Coal no longer king for Iowa utilities

Companies increasingly look more to wind, natural gas

A train of coal from Wyoming is unloaded at the Prairie Creek Generation Station in Cedar Rapids on Wednesday, Sept. 7,
A train of coal from Wyoming is unloaded at the Prairie Creek Generation Station in Cedar Rapids on Wednesday, Sept. 7, 2016. Alliant Energy is in the process of converting plant from burning coal to burning natural gas as the company’s energy sources shift away from coal. (Adam Wesley/The Gazette)

CEDAR RAPIDS — South of Alliant Energy’s Prairie Creek Generation Station on the city’s southwest side sits a mound of coal — enough to supply the Cedar Rapids power plant for about three months.

Ultra-low-sulfur coal is shipped regularly from Wyoming to the 3300 C St. SW generation station via railroad and stocked in the yard. From there, coal is carried on conveyor into the plant where it is burned to create the steam that turns the generation station’s turbines and produces power for area businesses and homes.

But all that could change in the near future, as Alliant plans to convert that plant’s largest coal-fueled unit to burn natural gas next year.

By 2025, all four of the 245-megawatt station’s coal-powered units will have been converted to burn natural gas, and Alliant’s only remaining coal-fueled units in the state will be in Lansing and Ottumwa.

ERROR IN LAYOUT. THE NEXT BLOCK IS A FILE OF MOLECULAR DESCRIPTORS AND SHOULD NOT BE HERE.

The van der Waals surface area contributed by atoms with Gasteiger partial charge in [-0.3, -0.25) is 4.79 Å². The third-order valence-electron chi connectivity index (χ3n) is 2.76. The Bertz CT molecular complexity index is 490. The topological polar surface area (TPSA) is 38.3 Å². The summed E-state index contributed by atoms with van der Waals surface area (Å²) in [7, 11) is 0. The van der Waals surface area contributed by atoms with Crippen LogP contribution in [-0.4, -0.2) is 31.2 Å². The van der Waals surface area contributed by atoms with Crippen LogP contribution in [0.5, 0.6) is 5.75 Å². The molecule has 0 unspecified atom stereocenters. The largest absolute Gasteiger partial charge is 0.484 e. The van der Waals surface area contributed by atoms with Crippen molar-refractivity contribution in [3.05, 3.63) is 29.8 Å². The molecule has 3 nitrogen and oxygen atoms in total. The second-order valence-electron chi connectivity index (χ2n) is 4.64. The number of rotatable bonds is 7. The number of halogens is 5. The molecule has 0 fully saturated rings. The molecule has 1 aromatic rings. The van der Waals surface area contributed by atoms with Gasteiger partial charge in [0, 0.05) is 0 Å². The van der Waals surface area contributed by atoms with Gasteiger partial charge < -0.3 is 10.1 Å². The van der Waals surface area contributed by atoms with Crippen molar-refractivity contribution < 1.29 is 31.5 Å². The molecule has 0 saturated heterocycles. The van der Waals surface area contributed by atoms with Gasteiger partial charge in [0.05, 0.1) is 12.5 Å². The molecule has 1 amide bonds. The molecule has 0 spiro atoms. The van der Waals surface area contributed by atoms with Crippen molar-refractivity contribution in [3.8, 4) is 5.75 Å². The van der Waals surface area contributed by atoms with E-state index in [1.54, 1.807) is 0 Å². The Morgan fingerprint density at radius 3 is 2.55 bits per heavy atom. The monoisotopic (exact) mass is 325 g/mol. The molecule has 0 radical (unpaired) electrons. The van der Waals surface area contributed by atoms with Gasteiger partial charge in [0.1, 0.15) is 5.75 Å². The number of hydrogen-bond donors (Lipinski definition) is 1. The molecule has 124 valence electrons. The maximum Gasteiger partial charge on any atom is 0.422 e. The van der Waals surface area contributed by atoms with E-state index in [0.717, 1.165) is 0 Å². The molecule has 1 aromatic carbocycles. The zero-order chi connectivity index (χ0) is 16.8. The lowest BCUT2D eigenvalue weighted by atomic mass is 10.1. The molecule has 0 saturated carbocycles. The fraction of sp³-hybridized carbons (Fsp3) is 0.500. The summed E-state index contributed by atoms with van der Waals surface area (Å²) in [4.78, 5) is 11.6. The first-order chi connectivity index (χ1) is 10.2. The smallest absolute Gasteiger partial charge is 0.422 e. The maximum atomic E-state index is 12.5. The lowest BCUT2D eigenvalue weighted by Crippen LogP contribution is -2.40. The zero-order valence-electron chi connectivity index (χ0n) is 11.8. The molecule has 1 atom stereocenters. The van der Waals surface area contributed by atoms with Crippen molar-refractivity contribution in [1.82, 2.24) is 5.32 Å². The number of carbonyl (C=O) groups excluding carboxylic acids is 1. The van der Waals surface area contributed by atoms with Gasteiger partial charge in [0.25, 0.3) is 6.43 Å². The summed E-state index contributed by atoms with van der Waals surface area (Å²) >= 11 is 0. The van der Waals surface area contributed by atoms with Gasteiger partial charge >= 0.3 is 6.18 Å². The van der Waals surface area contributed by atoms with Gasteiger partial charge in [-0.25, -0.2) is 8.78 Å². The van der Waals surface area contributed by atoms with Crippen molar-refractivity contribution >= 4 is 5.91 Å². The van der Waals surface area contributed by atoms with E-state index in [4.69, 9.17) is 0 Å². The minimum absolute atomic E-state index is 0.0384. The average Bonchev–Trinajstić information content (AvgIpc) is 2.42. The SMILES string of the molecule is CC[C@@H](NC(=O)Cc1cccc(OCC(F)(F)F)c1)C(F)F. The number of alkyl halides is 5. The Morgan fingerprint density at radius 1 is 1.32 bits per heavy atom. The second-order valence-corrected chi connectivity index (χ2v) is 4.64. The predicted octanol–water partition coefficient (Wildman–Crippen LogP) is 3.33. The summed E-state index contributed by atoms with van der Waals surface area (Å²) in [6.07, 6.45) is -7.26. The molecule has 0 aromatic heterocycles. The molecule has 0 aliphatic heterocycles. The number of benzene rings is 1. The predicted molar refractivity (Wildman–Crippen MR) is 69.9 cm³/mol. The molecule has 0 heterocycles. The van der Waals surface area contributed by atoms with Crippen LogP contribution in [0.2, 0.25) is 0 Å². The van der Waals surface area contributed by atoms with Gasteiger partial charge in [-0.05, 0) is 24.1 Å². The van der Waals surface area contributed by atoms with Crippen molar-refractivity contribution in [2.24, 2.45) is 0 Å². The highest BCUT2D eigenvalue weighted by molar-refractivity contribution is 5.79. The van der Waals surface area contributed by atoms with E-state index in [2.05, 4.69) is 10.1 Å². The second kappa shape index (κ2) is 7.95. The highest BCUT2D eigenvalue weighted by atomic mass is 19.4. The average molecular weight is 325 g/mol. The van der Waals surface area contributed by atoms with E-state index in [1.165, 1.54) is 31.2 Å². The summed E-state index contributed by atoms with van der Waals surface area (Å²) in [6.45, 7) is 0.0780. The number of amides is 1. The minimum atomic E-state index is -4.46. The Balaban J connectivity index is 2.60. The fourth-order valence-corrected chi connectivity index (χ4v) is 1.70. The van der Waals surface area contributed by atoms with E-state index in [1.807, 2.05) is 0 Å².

Terry Kouba, Alliant’s vice president of general operations, said a growing emphasis on wind and solar power has reduced the need for coal. But one of the biggest factors is that natural gas has become the cheaper option.

“What we’ve seen over the last two years, year and a half is, because the price of natural gas has been so low, we’re seeing these efficient combined-cycle natural gas units dispatch (that is, turn on) at a lower price than coal units, which typically didn’t happen in the past,” he said.

“The gas plants are getting dispatched ahead of the coal plants for the first time in a long time, maybe ever.”

Kouba said advances in fracking have made natural gas cheaper and more accessible.


Alliant spokesman Justin Foss said the prices for coal and natural gas change constantly, so it’s possible coal once again could become the cheapest energy source. Prices fluctuate almost daily, he said.

According to the website of the U.S. Energy Information Administration (EIA), the average delivered price of coal to electricity utilities in 2014 was $45.66 per ton.